American Composers Festival Spotlights ‘Ellis Island’ and Composers Peter Boyer, John Adams, Frank Ticheli
Pacific Symphony’s critically acclaimed American Composers Festival (ACF), led by Music Director Carl St.Clair, enters its 17th year with “Ellis Island”—a meaningful nod to the past, with lessons for the present, fortified by hope for the future. Each year, ACF uncovers a different facet of American music, and in 2017, the Symphony pays tribute to our nation’s historic immigrant experience and the “American Dream” by taking inspiration from the Grammy-nominated work composed by Peter Boyer, “Ellis Island: The Dream of America.” This ambitious blending of narration, projected historical images and orchestral writing highlighting individual immigrants who came to America’s shores between 1910 and 1940 offers a searing, emotionally charged concert experience.
With 40 percent of the U.S. population able to trace their roots through Ellis Island, and with immigration at the forefront of recent news, the Symphony tackles one of today’s most relevant topics. Exploring the impact of an era that defined our nation, ACF honors the hopes and fears of those immigrants in search of a better life. Last performed by Pacific Symphony to a large, enthusiastic audience in July 2005 at the Verizon Wireless Amphitheater, this will be the first time “Ellis Island: The Dream of America” takes place in the acoustic surroundings of the Segerstrom concert hall. Enhanced by high-profile actors including Michael Nouri, Barry Bostwick and Camryn Manheim, the concert will be recorded by PBS for national broadcast on the acclaimed “Great Performances” series.
On the same program with Boyer’s work, the Symphony pays tribute to two of today’s top contemporary California composers, John Adams and Frank Ticheli. In celebration of Adams’ 70th birthday, the orchestra performs the composer’s “The Dharma at Big Sur,” featuring preeminent electric violinist, Tracy Silverman. The program opens with Ticheli’s jazz-infused “Blue Shades.” The concert, “Ellis Island” takes place Thursday through Saturday, April 6-8, at 8 p.m., in the Renée and Henry Segerstrom Concert Hall. A preview talk with Alan Chapman begins at 7 p.m. Concert tickets are $25-$125 (Box Circle, $195); for more information or to purchase tickets, call (714) 755-5799 or CLICK HERE. Additionally, Chapman University joins forces with the Symphony to present the Interplay Festival. (For more information, see separate story below.)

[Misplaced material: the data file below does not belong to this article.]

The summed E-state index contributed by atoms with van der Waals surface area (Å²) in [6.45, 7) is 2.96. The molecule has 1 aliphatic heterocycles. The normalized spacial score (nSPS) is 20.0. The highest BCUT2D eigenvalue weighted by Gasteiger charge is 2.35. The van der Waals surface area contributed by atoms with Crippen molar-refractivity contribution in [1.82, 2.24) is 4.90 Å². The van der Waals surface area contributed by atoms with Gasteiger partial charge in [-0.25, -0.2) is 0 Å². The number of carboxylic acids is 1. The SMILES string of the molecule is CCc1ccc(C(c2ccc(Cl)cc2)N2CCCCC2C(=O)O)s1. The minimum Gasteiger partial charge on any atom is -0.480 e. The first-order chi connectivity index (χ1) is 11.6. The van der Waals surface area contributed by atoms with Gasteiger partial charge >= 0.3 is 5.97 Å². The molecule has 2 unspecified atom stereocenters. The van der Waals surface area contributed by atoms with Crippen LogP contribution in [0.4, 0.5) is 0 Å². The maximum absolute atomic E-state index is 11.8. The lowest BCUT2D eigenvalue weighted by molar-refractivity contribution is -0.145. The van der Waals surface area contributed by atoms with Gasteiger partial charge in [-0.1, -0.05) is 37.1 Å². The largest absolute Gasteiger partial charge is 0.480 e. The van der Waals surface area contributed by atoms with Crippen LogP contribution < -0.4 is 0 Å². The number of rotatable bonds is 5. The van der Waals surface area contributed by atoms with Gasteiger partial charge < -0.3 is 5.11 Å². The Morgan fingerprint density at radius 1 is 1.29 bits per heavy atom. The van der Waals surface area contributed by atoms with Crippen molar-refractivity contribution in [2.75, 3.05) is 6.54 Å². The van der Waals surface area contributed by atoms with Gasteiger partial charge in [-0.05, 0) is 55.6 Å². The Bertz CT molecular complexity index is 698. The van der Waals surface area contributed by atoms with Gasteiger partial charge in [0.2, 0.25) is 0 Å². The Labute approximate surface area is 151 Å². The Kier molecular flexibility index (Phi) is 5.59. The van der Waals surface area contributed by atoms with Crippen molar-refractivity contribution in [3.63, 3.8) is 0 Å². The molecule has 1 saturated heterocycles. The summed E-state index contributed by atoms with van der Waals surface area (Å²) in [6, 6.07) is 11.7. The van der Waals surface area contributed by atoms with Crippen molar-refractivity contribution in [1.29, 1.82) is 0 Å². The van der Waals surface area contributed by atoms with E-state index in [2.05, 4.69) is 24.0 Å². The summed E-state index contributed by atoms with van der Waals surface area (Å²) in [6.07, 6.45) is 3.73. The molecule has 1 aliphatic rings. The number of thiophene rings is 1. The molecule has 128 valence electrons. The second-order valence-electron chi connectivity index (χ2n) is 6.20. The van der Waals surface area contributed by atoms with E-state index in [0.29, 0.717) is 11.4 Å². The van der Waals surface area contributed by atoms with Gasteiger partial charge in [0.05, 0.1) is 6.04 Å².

“From its opening video images of immigrants arriving at Ellis Island to the final shots of the Statue of Liberty, Peter Boyer’s ‘Ellis Island: The Dream of America’ is a work of rare authenticity and directness. Boyer’s music… does the job with consistent emotional sweep.”— Los Angeles Times
The innovative work is written for actors and orchestra with projected historical images from the Ellis Island archives and presents first-person narrations of seven immigrants who entered the U.S. through Ellis Island during the first half of the 20th century. The spoken texts come from the Ellis Island Oral History Project, a collection of interviews with more than 2,000 immigrants about their experiences immigrating to America, held at the Ellis Island Immigration Museum. Boyer says: “I found myself deeply moved by the real stories of real people, which are included in ‘Ellis Island,’ spoken in their own words. Over the years, it has been immensely gratifying to me that so many have found ‘Ellis Island’ to be a moving and uplifting experience; and it is my hope that this will be the case with Pacific Symphony audiences.”
Boyer also notes, “The list of composers that have been featured in Pacific Symphony’s American Composers Festival over the years is simply stunning. I am humbled to have my work sharing the program with John Adams and Frank Ticheli, two giants of contemporary American composition. It is both an honor and a thrill. It’s also a fascinating cross-generational program, with composers born in 1947 (Adams), 1958 (Ticheli) and 1970 (Boyer)."
“This ACF explores the various influences on American music and its important voices,” explains Symphony President John Forsyte. “We visit California-based composers with very different compositional approaches. California is home to some of our most distinctive compositional traditions.”